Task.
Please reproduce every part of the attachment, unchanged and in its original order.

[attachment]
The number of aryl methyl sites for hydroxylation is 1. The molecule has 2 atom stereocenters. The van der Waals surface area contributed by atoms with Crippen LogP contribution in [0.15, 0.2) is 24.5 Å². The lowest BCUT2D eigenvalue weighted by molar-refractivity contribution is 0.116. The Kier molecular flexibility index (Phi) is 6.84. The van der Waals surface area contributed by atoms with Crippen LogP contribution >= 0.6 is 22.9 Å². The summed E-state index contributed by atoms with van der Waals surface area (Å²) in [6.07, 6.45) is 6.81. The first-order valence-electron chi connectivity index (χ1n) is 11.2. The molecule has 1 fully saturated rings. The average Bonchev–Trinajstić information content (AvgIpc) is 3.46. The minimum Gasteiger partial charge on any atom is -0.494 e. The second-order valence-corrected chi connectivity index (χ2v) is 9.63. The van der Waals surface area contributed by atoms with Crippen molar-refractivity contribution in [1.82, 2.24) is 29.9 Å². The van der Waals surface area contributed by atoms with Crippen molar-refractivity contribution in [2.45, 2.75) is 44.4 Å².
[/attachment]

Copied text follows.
The number of aryl methyl sites for hydroxylation is 1. The molecule has 2 atom stereocenters. The van der Waals surface area contributed by atoms with Crippen LogP contribution in [0.15, 0.2) is 24.5 Å². The lowest BCUT2D eigenvalue weighted by molar-refractivity contribution is 0.116. The Kier molecular flexibility index (Phi) is 6.84. The van der Waals surface area contributed by atoms with Crippen LogP contribution >= 0.6 is 22.9 Å². The summed E-state index contributed by atoms with van der Waals surface area (Å²) in [6.07, 6.45) is 6.81. The first-order valence-electron chi connectivity index (χ1n) is 11.2. The molecule has 1 fully saturated rings. The average Bonchev–Trinajstić information content (AvgIpc) is 3.46. The minimum Gasteiger partial charge on any atom is -0.494 e. The second-order valence-corrected chi connectivity index (χ2v) is 9.63. The van der Waals surface area contributed by atoms with Crippen molar-refractivity contribution in [1.82, 2.24) is 29.9 Å². The van der Waals surface area contributed by atoms with Crippen molar-refractivity contribution in [2.45, 2.75) is 44.4 Å².